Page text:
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The Infamous Black Bird Southern Oregon History, Revised


Jackson County News: 1878




    Captain O. C. Applegate has retired from the Ashland Tidings, J. M. Sutton, who established the paper, returns to editorial charge.
"News Items," The New Northwest, Portland, June 21, 1878, page 2


    J. M. Sutton again greets the readers of the Ashland Tidings as its editor. He returns to the post after a year and a half of painful illness, fully restored in health. The Tidings is regarded as a local necessity by the people of Southern Oregon, and we trust a prosperous future is before it.

The New Northwest, Portland, June 28, 1878, page 2


    Old Schonchin, chief of the Modocs, was among the Indians that came into Ashland from the Klamath reservation after supplies a short time since. He was during the early Modoc war a terror to the whites, but since he made his "mark" to the treaty of 1864, has been their unswerving friend.
"News Items," The New Northwest, Portland, June 28, 1878, page 2


    Captain O. C. Applegate, late of the Ashland Tidings, has gone to Lake County to treat with the Indians.
    The heaviest wagonload of freight ever brought into Jackson County was brought from Redding to Ashland last week. It weighed 10,864 pounds.
"News Items," The New Northwest, Portland, July 5, 1878, page 2


    Mrs. Colonel Maury, one of the earliest residents of Jackson County, died at Jacksonville last week.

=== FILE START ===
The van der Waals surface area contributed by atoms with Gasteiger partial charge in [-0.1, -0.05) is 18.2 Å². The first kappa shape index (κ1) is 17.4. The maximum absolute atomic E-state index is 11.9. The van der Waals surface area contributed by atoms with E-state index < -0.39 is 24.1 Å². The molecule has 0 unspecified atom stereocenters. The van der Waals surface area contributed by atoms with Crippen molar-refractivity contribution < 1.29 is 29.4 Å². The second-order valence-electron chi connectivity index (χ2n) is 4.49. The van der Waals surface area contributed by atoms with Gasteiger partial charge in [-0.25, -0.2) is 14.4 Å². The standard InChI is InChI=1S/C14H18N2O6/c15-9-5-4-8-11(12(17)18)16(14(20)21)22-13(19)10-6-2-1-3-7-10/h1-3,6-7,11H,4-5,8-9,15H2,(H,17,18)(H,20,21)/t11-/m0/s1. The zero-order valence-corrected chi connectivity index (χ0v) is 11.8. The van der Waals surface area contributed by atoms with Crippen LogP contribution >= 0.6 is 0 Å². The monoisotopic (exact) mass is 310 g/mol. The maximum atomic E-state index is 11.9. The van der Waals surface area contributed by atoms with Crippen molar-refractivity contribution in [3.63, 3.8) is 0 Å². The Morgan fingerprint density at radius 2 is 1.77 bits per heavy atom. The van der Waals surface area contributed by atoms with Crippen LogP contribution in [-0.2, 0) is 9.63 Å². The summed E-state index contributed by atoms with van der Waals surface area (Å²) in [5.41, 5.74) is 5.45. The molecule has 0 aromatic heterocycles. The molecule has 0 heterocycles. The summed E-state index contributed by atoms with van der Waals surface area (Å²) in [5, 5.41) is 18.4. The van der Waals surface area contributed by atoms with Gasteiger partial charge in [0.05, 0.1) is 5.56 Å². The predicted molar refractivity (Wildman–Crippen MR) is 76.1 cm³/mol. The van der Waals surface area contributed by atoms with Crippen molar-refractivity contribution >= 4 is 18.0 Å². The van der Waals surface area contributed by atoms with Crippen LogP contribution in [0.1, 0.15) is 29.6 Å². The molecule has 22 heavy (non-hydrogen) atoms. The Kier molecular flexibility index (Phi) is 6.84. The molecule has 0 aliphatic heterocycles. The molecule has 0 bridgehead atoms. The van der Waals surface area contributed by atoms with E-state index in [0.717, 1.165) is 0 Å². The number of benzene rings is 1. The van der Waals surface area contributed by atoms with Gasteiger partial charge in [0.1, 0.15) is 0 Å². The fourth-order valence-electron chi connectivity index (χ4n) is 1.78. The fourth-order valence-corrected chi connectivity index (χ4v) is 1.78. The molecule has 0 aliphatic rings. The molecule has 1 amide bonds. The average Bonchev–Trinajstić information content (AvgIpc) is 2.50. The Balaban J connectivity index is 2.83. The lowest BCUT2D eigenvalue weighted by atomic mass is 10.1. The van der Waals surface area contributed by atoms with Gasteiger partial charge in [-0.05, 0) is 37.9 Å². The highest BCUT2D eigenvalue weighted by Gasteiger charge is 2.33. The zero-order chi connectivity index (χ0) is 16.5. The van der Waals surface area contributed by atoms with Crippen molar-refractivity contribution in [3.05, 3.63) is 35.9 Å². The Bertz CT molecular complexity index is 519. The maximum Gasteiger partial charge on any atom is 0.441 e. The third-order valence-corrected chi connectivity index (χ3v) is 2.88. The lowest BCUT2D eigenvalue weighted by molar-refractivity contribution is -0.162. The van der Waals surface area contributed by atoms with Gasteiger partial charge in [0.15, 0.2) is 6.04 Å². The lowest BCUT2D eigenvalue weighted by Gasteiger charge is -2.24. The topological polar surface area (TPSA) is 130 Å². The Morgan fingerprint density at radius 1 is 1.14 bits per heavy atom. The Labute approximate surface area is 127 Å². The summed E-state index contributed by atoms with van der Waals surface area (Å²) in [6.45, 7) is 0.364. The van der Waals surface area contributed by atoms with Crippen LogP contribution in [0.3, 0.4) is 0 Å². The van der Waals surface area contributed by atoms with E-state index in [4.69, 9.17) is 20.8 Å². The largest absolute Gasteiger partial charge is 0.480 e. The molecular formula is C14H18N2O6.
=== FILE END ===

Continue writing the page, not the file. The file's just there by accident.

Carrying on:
"News Items," The New Northwest, Portland, September 5, 1878, page 2


    SHOOTING AFFRAY.--A young Kearneyite arrived here from California last week, and getting into a row with a Chinaman, while perambulating through Chinatown drew a pistol and fired at one of the Mongolians, but without taking effect. Marshal Helms and Deputy Sheriff Seybert arrested him and entered a charge of an assault with a dangerous weapon. Recorder Hayden fined him $10 and costs, and not having the bullion with which to liquidate is now boarding it out at the calaboose.
Oregon Sentinel, Jacksonville, October 23, 1878, page 4



     J. M. Sutton, of the Ashland Tidings, Oregon, died at that place last Monday. He was an early settler in Rogue River Valley, having arrived there in 1852.
"Pacific Coast Items," Sacramento Daily Record-Union, October 31, 1878, page 2


    The city fathers of Ashland are about to prohibit the appearance of boys on the streets after 7 o'clock.
"News Items," The New Northwest, Portland, December 26, 1878, page 2





Last revised August 31, 2018